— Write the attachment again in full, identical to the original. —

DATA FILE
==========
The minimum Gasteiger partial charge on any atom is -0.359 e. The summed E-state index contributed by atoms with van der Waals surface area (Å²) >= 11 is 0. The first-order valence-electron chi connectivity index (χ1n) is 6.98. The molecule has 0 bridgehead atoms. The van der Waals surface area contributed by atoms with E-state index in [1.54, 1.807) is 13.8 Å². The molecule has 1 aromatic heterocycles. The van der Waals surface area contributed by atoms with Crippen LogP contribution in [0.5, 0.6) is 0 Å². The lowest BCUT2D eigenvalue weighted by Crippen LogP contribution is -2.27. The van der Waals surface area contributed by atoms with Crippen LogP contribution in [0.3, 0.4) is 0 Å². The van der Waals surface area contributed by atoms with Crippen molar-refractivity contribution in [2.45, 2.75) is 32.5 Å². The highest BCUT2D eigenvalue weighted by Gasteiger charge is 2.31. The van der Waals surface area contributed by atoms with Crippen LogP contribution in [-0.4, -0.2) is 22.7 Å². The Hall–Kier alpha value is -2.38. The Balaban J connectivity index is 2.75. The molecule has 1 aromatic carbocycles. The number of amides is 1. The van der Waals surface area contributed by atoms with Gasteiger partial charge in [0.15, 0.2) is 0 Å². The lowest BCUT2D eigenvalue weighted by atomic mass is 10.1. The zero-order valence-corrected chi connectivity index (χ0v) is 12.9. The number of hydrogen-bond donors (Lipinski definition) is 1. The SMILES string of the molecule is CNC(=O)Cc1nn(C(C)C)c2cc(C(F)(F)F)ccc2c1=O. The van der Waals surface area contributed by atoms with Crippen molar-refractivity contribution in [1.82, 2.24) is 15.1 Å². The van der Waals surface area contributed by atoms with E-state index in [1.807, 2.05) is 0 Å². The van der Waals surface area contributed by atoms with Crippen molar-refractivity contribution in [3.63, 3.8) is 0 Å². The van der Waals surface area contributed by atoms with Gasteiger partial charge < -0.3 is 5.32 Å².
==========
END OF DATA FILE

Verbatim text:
The minimum Gasteiger partial charge on any atom is -0.359 e. The summed E-state index contributed by atoms with van der Waals surface area (Å²) >= 11 is 0. The first-order valence-electron chi connectivity index (χ1n) is 6.98. The molecule has 0 bridgehead atoms. The van der Waals surface area contributed by atoms with E-state index in [1.54, 1.807) is 13.8 Å². The molecule has 1 aromatic heterocycles. The van der Waals surface area contributed by atoms with Crippen LogP contribution in [0.5, 0.6) is 0 Å². The lowest BCUT2D eigenvalue weighted by Crippen LogP contribution is -2.27. The van der Waals surface area contributed by atoms with Crippen LogP contribution in [0.3, 0.4) is 0 Å². The van der Waals surface area contributed by atoms with Crippen molar-refractivity contribution in [2.45, 2.75) is 32.5 Å². The highest BCUT2D eigenvalue weighted by Gasteiger charge is 2.31. The van der Waals surface area contributed by atoms with Crippen LogP contribution in [-0.4, -0.2) is 22.7 Å². The Hall–Kier alpha value is -2.38. The Balaban J connectivity index is 2.75. The molecule has 1 aromatic carbocycles. The number of amides is 1. The van der Waals surface area contributed by atoms with Gasteiger partial charge in [0.15, 0.2) is 0 Å². The lowest BCUT2D eigenvalue weighted by atomic mass is 10.1. The zero-order valence-corrected chi connectivity index (χ0v) is 12.9. The number of hydrogen-bond donors (Lipinski definition) is 1. The SMILES string of the molecule is CNC(=O)Cc1nn(C(C)C)c2cc(C(F)(F)F)ccc2c1=O. The van der Waals surface area contributed by atoms with Crippen molar-refractivity contribution in [1.82, 2.24) is 15.1 Å². The van der Waals surface area contributed by atoms with E-state index in [1.807, 2.05) is 0 Å². The van der Waals surface area contributed by atoms with Crippen molar-refractivity contribution in [3.63, 3.8) is 0 Å². The van der Waals surface area contributed by atoms with Gasteiger partial charge < -0.3 is 5.32 Å².